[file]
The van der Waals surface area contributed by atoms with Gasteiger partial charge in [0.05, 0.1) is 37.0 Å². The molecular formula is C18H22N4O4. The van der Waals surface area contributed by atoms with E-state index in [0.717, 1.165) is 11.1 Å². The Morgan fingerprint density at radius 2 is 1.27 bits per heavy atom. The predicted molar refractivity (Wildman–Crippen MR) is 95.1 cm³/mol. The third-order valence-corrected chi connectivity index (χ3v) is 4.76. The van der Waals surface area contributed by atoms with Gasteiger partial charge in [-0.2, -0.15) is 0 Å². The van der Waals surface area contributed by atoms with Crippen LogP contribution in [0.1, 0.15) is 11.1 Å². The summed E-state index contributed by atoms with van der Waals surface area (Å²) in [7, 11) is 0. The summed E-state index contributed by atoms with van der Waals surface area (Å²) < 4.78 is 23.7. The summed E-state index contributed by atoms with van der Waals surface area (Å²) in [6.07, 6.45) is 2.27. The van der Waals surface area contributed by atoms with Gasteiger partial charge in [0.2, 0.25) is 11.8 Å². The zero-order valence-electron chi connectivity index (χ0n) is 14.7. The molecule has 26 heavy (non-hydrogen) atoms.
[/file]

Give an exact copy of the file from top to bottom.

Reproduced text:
The van der Waals surface area contributed by atoms with Gasteiger partial charge in [0.05, 0.1) is 37.0 Å². The molecular formula is C18H22N4O4. The van der Waals surface area contributed by atoms with E-state index in [0.717, 1.165) is 11.1 Å². The Morgan fingerprint density at radius 2 is 1.27 bits per heavy atom. The predicted molar refractivity (Wildman–Crippen MR) is 95.1 cm³/mol. The third-order valence-corrected chi connectivity index (χ3v) is 4.76. The van der Waals surface area contributed by atoms with Gasteiger partial charge in [-0.2, -0.15) is 0 Å². The van der Waals surface area contributed by atoms with Crippen LogP contribution in [0.1, 0.15) is 11.1 Å². The summed E-state index contributed by atoms with van der Waals surface area (Å²) in [7, 11) is 0. The summed E-state index contributed by atoms with van der Waals surface area (Å²) < 4.78 is 23.7. The summed E-state index contributed by atoms with van der Waals surface area (Å²) in [6.07, 6.45) is 2.27. The van der Waals surface area contributed by atoms with Gasteiger partial charge in [0.2, 0.25) is 11.8 Å². The zero-order valence-electron chi connectivity index (χ0n) is 14.7. The molecule has 26 heavy (non-hydrogen) atoms.